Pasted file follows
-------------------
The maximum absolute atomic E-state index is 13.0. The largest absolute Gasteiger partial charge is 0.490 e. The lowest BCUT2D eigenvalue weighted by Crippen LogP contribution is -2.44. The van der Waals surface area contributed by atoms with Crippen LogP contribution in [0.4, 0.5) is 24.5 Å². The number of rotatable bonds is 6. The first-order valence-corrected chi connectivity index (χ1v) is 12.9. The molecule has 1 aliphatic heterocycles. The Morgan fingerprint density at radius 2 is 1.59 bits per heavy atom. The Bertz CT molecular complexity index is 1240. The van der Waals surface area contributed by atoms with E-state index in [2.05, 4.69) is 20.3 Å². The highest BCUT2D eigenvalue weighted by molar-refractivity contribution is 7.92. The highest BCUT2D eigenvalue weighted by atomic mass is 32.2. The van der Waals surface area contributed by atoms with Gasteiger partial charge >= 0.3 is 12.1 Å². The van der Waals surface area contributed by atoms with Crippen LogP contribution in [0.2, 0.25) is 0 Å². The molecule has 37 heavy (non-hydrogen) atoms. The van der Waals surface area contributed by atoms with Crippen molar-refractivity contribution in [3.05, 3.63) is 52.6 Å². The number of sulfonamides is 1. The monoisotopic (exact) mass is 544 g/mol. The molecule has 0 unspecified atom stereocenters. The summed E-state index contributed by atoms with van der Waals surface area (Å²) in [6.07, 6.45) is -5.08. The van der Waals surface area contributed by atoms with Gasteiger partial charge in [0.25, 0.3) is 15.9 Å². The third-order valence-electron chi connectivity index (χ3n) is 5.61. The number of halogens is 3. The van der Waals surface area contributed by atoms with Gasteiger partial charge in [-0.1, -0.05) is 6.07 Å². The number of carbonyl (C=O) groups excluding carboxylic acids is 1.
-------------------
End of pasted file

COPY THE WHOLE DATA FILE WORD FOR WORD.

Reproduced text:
The maximum absolute atomic E-state index is 13.0. The largest absolute Gasteiger partial charge is 0.490 e. The lowest BCUT2D eigenvalue weighted by Crippen LogP contribution is -2.44. The van der Waals surface area contributed by atoms with Crippen LogP contribution in [0.4, 0.5) is 24.5 Å². The number of rotatable bonds is 6. The first-order valence-corrected chi connectivity index (χ1v) is 12.9. The molecule has 1 aliphatic heterocycles. The Morgan fingerprint density at radius 2 is 1.59 bits per heavy atom. The Bertz CT molecular complexity index is 1240. The van der Waals surface area contributed by atoms with E-state index in [2.05, 4.69) is 20.3 Å². The highest BCUT2D eigenvalue weighted by molar-refractivity contribution is 7.92. The highest BCUT2D eigenvalue weighted by atomic mass is 32.2. The van der Waals surface area contributed by atoms with Gasteiger partial charge >= 0.3 is 12.1 Å². The van der Waals surface area contributed by atoms with Crippen LogP contribution in [0.2, 0.25) is 0 Å². The molecule has 37 heavy (non-hydrogen) atoms. The van der Waals surface area contributed by atoms with Crippen molar-refractivity contribution in [3.05, 3.63) is 52.6 Å². The number of sulfonamides is 1. The monoisotopic (exact) mass is 544 g/mol. The molecule has 0 unspecified atom stereocenters. The summed E-state index contributed by atoms with van der Waals surface area (Å²) in [6.07, 6.45) is -5.08. The van der Waals surface area contributed by atoms with Gasteiger partial charge in [0.25, 0.3) is 15.9 Å². The third-order valence-electron chi connectivity index (χ3n) is 5.61. The number of halogens is 3. The van der Waals surface area contributed by atoms with Gasteiger partial charge in [-0.1, -0.05) is 6.07 Å². The number of carbonyl (C=O) groups excluding carboxylic acids is 1.